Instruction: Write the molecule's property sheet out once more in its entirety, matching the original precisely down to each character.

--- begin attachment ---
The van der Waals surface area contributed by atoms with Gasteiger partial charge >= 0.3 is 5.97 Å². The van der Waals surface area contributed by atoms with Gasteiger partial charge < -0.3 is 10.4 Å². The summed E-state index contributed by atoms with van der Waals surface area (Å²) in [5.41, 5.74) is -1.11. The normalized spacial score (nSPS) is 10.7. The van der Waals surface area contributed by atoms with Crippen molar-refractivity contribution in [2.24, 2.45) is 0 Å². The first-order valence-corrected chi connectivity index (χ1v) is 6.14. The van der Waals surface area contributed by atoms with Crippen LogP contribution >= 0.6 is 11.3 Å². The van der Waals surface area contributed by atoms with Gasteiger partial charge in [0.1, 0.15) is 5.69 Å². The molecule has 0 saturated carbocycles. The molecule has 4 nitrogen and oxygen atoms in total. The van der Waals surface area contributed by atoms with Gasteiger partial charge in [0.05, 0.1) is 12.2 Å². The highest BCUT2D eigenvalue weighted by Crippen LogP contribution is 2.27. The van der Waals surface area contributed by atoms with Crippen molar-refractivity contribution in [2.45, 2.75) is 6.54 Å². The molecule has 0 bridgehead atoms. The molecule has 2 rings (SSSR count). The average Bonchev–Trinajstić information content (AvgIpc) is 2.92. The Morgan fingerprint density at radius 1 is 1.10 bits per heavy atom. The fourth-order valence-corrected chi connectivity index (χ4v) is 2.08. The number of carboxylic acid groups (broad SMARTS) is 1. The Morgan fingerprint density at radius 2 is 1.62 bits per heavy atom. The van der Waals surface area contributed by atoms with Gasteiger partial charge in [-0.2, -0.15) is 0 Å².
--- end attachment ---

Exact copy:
The van der Waals surface area contributed by atoms with Gasteiger partial charge >= 0.3 is 5.97 Å². The van der Waals surface area contributed by atoms with Gasteiger partial charge < -0.3 is 10.4 Å². The summed E-state index contributed by atoms with van der Waals surface area (Å²) in [5.41, 5.74) is -1.11. The normalized spacial score (nSPS) is 10.7. The van der Waals surface area contributed by atoms with Crippen molar-refractivity contribution in [2.24, 2.45) is 0 Å². The first-order valence-corrected chi connectivity index (χ1v) is 6.14. The van der Waals surface area contributed by atoms with Crippen LogP contribution >= 0.6 is 11.3 Å². The van der Waals surface area contributed by atoms with Gasteiger partial charge in [0.1, 0.15) is 5.69 Å². The molecule has 0 saturated carbocycles. The molecule has 4 nitrogen and oxygen atoms in total. The van der Waals surface area contributed by atoms with Gasteiger partial charge in [0.05, 0.1) is 12.2 Å². The highest BCUT2D eigenvalue weighted by Crippen LogP contribution is 2.27. The van der Waals surface area contributed by atoms with Crippen molar-refractivity contribution in [2.45, 2.75) is 6.54 Å². The molecule has 0 bridgehead atoms. The molecule has 2 rings (SSSR count). The average Bonchev–Trinajstić information content (AvgIpc) is 2.92. The Morgan fingerprint density at radius 1 is 1.10 bits per heavy atom. The fourth-order valence-corrected chi connectivity index (χ4v) is 2.08. The number of carboxylic acid groups (broad SMARTS) is 1. The Morgan fingerprint density at radius 2 is 1.62 bits per heavy atom. The van der Waals surface area contributed by atoms with Gasteiger partial charge in [-0.2, -0.15) is 0 Å².